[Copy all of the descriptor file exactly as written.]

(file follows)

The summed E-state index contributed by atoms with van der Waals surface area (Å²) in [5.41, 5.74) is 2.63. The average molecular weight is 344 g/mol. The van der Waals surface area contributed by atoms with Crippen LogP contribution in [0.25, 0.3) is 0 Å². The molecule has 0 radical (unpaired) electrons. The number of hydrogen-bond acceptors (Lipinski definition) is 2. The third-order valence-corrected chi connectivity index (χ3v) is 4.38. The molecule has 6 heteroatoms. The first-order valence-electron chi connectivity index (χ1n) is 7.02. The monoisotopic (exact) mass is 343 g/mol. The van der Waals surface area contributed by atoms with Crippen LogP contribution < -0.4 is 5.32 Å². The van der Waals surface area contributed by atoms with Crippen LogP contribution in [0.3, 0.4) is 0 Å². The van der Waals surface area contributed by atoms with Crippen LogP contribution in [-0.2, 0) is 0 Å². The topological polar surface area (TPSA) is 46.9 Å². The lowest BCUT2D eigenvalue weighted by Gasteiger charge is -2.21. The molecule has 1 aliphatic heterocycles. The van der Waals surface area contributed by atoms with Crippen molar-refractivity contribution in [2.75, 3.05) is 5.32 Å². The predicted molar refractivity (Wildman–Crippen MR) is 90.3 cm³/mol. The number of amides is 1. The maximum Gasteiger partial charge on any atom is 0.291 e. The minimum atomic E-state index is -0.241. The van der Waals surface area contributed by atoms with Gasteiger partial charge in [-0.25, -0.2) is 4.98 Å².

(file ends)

The summed E-state index contributed by atoms with van der Waals surface area (Å²) in [5.41, 5.74) is 2.63. The average molecular weight is 344 g/mol. The van der Waals surface area contributed by atoms with Crippen LogP contribution in [0.25, 0.3) is 0 Å². The molecule has 0 radical (unpaired) electrons. The number of hydrogen-bond acceptors (Lipinski definition) is 2. The third-order valence-corrected chi connectivity index (χ3v) is 4.38. The molecule has 6 heteroatoms. The first-order valence-electron chi connectivity index (χ1n) is 7.02. The monoisotopic (exact) mass is 343 g/mol. The van der Waals surface area contributed by atoms with Crippen LogP contribution < -0.4 is 5.32 Å². The van der Waals surface area contributed by atoms with Crippen LogP contribution in [0.3, 0.4) is 0 Å². The van der Waals surface area contributed by atoms with Crippen LogP contribution in [-0.2, 0) is 0 Å². The topological polar surface area (TPSA) is 46.9 Å². The lowest BCUT2D eigenvalue weighted by Gasteiger charge is -2.21. The molecule has 1 aliphatic heterocycles. The van der Waals surface area contributed by atoms with Crippen molar-refractivity contribution in [2.75, 3.05) is 5.32 Å². The predicted molar refractivity (Wildman–Crippen MR) is 90.3 cm³/mol. The number of amides is 1. The maximum Gasteiger partial charge on any atom is 0.291 e. The minimum atomic E-state index is -0.241. The van der Waals surface area contributed by atoms with Gasteiger partial charge in [-0.25, -0.2) is 4.98 Å².